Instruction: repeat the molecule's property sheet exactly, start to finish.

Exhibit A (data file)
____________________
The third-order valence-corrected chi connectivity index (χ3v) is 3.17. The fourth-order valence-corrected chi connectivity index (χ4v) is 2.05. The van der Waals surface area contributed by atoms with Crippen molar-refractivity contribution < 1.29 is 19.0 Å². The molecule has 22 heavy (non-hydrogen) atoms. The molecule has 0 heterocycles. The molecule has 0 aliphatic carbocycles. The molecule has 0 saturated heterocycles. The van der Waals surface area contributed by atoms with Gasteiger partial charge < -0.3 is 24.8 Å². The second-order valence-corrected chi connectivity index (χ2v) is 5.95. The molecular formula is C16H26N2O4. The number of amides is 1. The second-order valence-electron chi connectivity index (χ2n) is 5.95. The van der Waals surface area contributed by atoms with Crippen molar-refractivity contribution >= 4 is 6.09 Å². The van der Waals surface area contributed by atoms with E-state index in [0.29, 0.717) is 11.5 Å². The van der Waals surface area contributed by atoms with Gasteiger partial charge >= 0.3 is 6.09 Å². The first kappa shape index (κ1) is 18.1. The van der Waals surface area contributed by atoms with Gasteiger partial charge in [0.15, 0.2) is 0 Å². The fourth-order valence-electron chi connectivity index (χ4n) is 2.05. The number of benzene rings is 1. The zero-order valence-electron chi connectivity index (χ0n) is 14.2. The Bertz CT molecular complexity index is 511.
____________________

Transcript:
The third-order valence-corrected chi connectivity index (χ3v) is 3.17. The fourth-order valence-corrected chi connectivity index (χ4v) is 2.05. The van der Waals surface area contributed by atoms with Crippen molar-refractivity contribution < 1.29 is 19.0 Å². The molecule has 22 heavy (non-hydrogen) atoms. The molecule has 0 heterocycles. The molecule has 0 aliphatic carbocycles. The molecule has 0 saturated heterocycles. The van der Waals surface area contributed by atoms with Gasteiger partial charge < -0.3 is 24.8 Å². The second-order valence-corrected chi connectivity index (χ2v) is 5.95. The molecular formula is C16H26N2O4. The number of amides is 1. The second-order valence-electron chi connectivity index (χ2n) is 5.95. The van der Waals surface area contributed by atoms with Crippen molar-refractivity contribution >= 4 is 6.09 Å². The van der Waals surface area contributed by atoms with E-state index in [0.29, 0.717) is 11.5 Å². The van der Waals surface area contributed by atoms with Gasteiger partial charge >= 0.3 is 6.09 Å². The first kappa shape index (κ1) is 18.1. The van der Waals surface area contributed by atoms with Gasteiger partial charge in [0.15, 0.2) is 0 Å². The fourth-order valence-electron chi connectivity index (χ4n) is 2.05. The number of benzene rings is 1. The zero-order valence-electron chi connectivity index (χ0n) is 14.2. The Bertz CT molecular complexity index is 511.